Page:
WASHINGTON -- A teenage boy in North Carolina might have to register as a sex offender if he's convicted of keeping nude photos he took of himself on his phone, as well as a picture of his girlfriend. His case has drawn national scrutiny, but North Carolina's controversial law isn't unique. In many states, prosecutors can technically slam teenagers who snap naked selfies with child porn-related charges -- regardless if the photos were shared or not.
States require people convicted of various sex-related offenses to publicly register as sex offenders. They don't always make exceptions for kids, even if their cases are adjudicated in juvenile court. Almost 40 states have laws that require at least some juveniles found to have committed sex offenses to register, according to Nicole Pittman, a founder of the Center on Youth Registration Reform at Impact Justice, a research center on the criminal justice system.
Clearly, most prosecutors aren't going to go after a teen over a risqué selfie of him- or herself. "It simply would not be practical, both legally and financially, for the government," said Dmitriy Shakhnevich, a criminal defense attorney in New York.
Marsha Levick, deputy director and chief counsel at the Juvenile Law Center, said that youth are unlikely to get in trouble for possessing nude selfies. "Child pornography typically requires possessing the nude photo for sexual purposes. Possessing a nude photo of yourself does not really fit that definition (or concern)," she told The Huffington Post. "Child pornography is aimed at the sexual exploitation of children -- that is simply not present here."
But legal experts say outdated laws, which designate a teen both victim and perpetrator, are still problematic. Marina Medvin, a criminal defense lawyer in Virginia -- which does not carve out exemptions for youth -- sees this as a free speech issue, she said.
"These kids are legally allowed to engage in sexual activity, but then they are precluded from photographing or depicting such an act," she said.
Between 2008 and 2009, cops handled an estimated 3,477 cases of youth-produced sexual images, according to a national survey of law enforcement agencies taken by researchers at the University of New Hampshire. Two-thirds of the cases involved an aggravating circumstance beyond creating and sending the image -- for example, an adult was involved or the teen engaged in non-consensual behavior. Sex offender registration "applied in only a few unusual cases," the researchers noted.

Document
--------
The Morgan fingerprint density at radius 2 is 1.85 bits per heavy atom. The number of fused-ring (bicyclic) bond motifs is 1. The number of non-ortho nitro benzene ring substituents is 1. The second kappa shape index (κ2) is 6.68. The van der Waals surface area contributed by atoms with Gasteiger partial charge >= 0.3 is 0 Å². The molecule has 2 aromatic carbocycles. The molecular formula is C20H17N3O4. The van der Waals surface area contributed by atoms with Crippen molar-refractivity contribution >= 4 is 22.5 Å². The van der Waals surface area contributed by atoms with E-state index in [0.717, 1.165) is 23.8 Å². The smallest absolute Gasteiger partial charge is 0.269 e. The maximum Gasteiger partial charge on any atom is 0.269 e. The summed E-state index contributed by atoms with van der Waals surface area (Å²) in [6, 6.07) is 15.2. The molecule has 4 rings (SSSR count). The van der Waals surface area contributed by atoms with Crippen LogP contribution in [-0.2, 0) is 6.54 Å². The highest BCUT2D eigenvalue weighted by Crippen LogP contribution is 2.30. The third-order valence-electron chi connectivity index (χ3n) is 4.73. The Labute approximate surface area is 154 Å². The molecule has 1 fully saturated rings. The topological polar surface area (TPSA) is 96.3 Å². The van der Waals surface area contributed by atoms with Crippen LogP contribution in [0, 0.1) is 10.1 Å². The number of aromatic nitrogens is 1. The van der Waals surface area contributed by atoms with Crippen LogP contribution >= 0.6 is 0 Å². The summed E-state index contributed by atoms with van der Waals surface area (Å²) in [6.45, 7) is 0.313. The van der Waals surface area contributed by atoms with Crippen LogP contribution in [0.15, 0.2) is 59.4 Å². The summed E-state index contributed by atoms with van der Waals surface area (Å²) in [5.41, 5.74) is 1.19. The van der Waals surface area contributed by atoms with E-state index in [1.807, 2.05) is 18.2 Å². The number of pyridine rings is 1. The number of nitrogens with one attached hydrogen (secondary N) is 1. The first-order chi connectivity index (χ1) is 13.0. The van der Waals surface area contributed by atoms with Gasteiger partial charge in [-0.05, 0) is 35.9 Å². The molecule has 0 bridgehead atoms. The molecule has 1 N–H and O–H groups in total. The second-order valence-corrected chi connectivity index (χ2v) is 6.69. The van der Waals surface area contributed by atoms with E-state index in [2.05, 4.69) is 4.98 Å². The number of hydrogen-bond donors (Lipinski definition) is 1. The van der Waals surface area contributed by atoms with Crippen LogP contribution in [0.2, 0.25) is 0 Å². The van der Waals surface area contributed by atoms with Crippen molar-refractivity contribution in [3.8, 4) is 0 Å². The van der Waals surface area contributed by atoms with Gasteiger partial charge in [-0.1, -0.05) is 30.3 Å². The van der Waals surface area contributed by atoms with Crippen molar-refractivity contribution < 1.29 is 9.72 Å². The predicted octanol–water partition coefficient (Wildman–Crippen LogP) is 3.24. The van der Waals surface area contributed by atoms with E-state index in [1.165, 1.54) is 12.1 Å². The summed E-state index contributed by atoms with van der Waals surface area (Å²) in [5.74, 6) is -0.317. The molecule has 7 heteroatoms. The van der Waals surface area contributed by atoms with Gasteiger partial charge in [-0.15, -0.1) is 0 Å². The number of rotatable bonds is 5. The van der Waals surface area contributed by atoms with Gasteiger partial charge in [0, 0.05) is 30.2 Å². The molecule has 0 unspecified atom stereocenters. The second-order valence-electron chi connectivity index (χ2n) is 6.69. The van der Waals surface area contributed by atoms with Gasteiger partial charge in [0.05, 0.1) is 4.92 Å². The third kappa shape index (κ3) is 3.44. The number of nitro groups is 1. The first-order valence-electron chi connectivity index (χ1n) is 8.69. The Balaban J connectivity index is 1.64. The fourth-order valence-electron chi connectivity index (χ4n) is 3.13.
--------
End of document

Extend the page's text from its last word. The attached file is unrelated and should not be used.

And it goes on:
Medvin said she has not seen a case where a prosecutor went after a kid for possessing nude content of him- or herself, but she has seen law enforcement use it as a pretext for an investigation. "They ask the parents nicely, 'Hey, can I have your kids' phone?'" she said.
But Crystal Nosal, a spokeswoman for the Alexandria Police Department in Virginia, said that generally, police are not going to investigate teenagers for having a pictures of themselves on their phones. "Obviously that changes if it's been sent," she said.
No search warrant appears to have been issued for the boy's phone in the North Carolina case, the Fayetteville Observer reported. Law enforcement asked the boy's mother for the phone as part of a statutory rape investigation in which the boy was not a suspect, Sean Swain, a sergeant with the Cumberland County Sheriff's Department, told Fox News.
"Of the five charges he faces, four of them are for taking and possessing nude photos of himself on his own phone -- the final charge is for possessing one nude photo his girlfriend took for him," Ars Technica reported.
States that have carved out sexting from child pornography laws aim to allow youths like the North Carolina boy to avoid traditional prosecution by taking part in classes or other alternative approaches to punishment. But under these newer laws, teens can still get in some trouble for possessing images of themselves. In Georgia, teen sexting that does not involve distribution -- in other words, just taking a nude selfie -- is a misdemeanor.
"No kid should be arrested for it," said Meg Strickler, a criminal defense attorney in Georgia. "Our criminal justice system is already overwhelmed, let’s not add to it with arrests on teen sexting where a criminal arrest record will follow them forever."
A handful of states, including Arkansas and Texas, say that teenagers who create images of themselves and don't share them can claim that as a defense. But legislatures struggle with drawing the line in morality policing. Some states, for example, exempt juveniles who take steps to destroy the image, but it's not clear how fast the image has to be erased.
As lawmakers and prosecutors continue to grapple with the issue, there is concern that some kids could have their futures permanently damaged for engaging in typical teenage behavior.
"Child pornography laws were intended strictly to protect children, but they're harming children," said Pittman, of the Center on Youth Registration Reform. "That's why the North Carolina case is so egregious."